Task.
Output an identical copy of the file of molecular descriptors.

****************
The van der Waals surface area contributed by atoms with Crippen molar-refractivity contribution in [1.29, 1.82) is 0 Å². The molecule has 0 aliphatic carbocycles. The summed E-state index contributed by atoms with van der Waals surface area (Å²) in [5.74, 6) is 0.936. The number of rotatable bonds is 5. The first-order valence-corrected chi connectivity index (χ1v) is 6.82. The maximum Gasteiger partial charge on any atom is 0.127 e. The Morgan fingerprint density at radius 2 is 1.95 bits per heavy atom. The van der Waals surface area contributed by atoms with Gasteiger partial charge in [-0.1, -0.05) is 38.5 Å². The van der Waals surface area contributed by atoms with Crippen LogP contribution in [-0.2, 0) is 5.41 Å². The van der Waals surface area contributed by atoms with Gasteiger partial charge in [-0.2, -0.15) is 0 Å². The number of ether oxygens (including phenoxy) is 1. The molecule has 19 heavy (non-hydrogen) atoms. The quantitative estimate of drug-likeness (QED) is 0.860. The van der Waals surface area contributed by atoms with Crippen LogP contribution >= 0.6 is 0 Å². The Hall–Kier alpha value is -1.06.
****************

The van der Waals surface area contributed by atoms with Crippen molar-refractivity contribution in [1.29, 1.82) is 0 Å². The molecule has 0 aliphatic carbocycles. The summed E-state index contributed by atoms with van der Waals surface area (Å²) in [5.74, 6) is 0.936. The number of rotatable bonds is 5. The first-order valence-corrected chi connectivity index (χ1v) is 6.82. The maximum Gasteiger partial charge on any atom is 0.127 e. The Morgan fingerprint density at radius 2 is 1.95 bits per heavy atom. The van der Waals surface area contributed by atoms with Gasteiger partial charge in [-0.1, -0.05) is 38.5 Å². The van der Waals surface area contributed by atoms with Crippen LogP contribution in [-0.2, 0) is 5.41 Å². The van der Waals surface area contributed by atoms with Gasteiger partial charge in [-0.2, -0.15) is 0 Å². The number of ether oxygens (including phenoxy) is 1. The molecule has 19 heavy (non-hydrogen) atoms. The quantitative estimate of drug-likeness (QED) is 0.860. The van der Waals surface area contributed by atoms with Crippen LogP contribution >= 0.6 is 0 Å². The Hall–Kier alpha value is -1.06.